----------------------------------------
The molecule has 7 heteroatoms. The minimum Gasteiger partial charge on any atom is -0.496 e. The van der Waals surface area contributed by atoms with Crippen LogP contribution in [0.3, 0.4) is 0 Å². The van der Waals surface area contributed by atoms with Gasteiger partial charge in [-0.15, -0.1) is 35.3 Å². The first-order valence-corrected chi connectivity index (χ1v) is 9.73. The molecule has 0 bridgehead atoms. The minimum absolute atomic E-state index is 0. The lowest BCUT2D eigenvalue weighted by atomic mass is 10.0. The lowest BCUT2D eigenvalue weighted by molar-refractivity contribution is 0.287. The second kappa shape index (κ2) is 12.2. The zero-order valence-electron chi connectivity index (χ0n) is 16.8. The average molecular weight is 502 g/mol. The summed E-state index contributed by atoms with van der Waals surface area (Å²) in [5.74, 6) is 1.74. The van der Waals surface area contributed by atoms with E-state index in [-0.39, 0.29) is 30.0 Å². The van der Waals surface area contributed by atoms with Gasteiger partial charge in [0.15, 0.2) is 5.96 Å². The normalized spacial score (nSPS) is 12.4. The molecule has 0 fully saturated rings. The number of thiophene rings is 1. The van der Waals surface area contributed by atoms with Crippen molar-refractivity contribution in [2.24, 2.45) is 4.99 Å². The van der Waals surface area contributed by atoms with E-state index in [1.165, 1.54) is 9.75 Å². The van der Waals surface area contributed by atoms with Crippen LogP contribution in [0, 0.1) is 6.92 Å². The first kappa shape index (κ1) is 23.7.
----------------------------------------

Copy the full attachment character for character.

The molecule has 7 heteroatoms. The minimum Gasteiger partial charge on any atom is -0.496 e. The van der Waals surface area contributed by atoms with Crippen LogP contribution in [0.3, 0.4) is 0 Å². The van der Waals surface area contributed by atoms with Gasteiger partial charge in [-0.15, -0.1) is 35.3 Å². The first-order valence-corrected chi connectivity index (χ1v) is 9.73. The molecule has 0 bridgehead atoms. The minimum absolute atomic E-state index is 0. The lowest BCUT2D eigenvalue weighted by atomic mass is 10.0. The lowest BCUT2D eigenvalue weighted by molar-refractivity contribution is 0.287. The second kappa shape index (κ2) is 12.2. The zero-order valence-electron chi connectivity index (χ0n) is 16.8. The average molecular weight is 502 g/mol. The summed E-state index contributed by atoms with van der Waals surface area (Å²) in [5.74, 6) is 1.74. The van der Waals surface area contributed by atoms with E-state index in [-0.39, 0.29) is 30.0 Å². The van der Waals surface area contributed by atoms with Gasteiger partial charge in [0.15, 0.2) is 5.96 Å². The normalized spacial score (nSPS) is 12.4. The molecule has 0 fully saturated rings. The number of thiophene rings is 1. The van der Waals surface area contributed by atoms with Crippen molar-refractivity contribution in [2.24, 2.45) is 4.99 Å². The van der Waals surface area contributed by atoms with E-state index in [1.165, 1.54) is 9.75 Å². The van der Waals surface area contributed by atoms with Crippen LogP contribution in [0, 0.1) is 6.92 Å². The first kappa shape index (κ1) is 23.7.